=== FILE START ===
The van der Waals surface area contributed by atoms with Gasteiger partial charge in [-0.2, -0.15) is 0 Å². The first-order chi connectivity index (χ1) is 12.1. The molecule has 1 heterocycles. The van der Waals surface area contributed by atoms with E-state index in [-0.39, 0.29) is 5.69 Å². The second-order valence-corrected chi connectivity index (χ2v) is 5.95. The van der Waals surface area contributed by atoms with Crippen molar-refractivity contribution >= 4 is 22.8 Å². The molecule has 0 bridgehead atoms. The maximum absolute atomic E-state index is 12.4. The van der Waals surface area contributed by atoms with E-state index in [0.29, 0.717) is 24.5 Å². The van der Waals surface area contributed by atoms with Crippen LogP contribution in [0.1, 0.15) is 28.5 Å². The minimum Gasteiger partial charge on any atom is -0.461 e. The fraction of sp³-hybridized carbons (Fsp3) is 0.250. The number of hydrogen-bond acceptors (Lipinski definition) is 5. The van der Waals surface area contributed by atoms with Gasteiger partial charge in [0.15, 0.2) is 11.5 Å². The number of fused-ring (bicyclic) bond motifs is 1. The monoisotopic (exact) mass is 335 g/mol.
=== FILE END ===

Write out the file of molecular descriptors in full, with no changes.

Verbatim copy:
The van der Waals surface area contributed by atoms with Gasteiger partial charge in [-0.2, -0.15) is 0 Å². The first-order chi connectivity index (χ1) is 12.1. The molecule has 1 heterocycles. The van der Waals surface area contributed by atoms with E-state index in [-0.39, 0.29) is 5.69 Å². The second-order valence-corrected chi connectivity index (χ2v) is 5.95. The van der Waals surface area contributed by atoms with Crippen molar-refractivity contribution >= 4 is 22.8 Å². The molecule has 0 bridgehead atoms. The maximum absolute atomic E-state index is 12.4. The van der Waals surface area contributed by atoms with E-state index in [0.29, 0.717) is 24.5 Å². The van der Waals surface area contributed by atoms with Crippen LogP contribution in [0.1, 0.15) is 28.5 Å². The minimum Gasteiger partial charge on any atom is -0.461 e. The fraction of sp³-hybridized carbons (Fsp3) is 0.250. The number of hydrogen-bond acceptors (Lipinski definition) is 5. The van der Waals surface area contributed by atoms with Gasteiger partial charge in [0.15, 0.2) is 11.5 Å². The number of fused-ring (bicyclic) bond motifs is 1. The monoisotopic (exact) mass is 335 g/mol.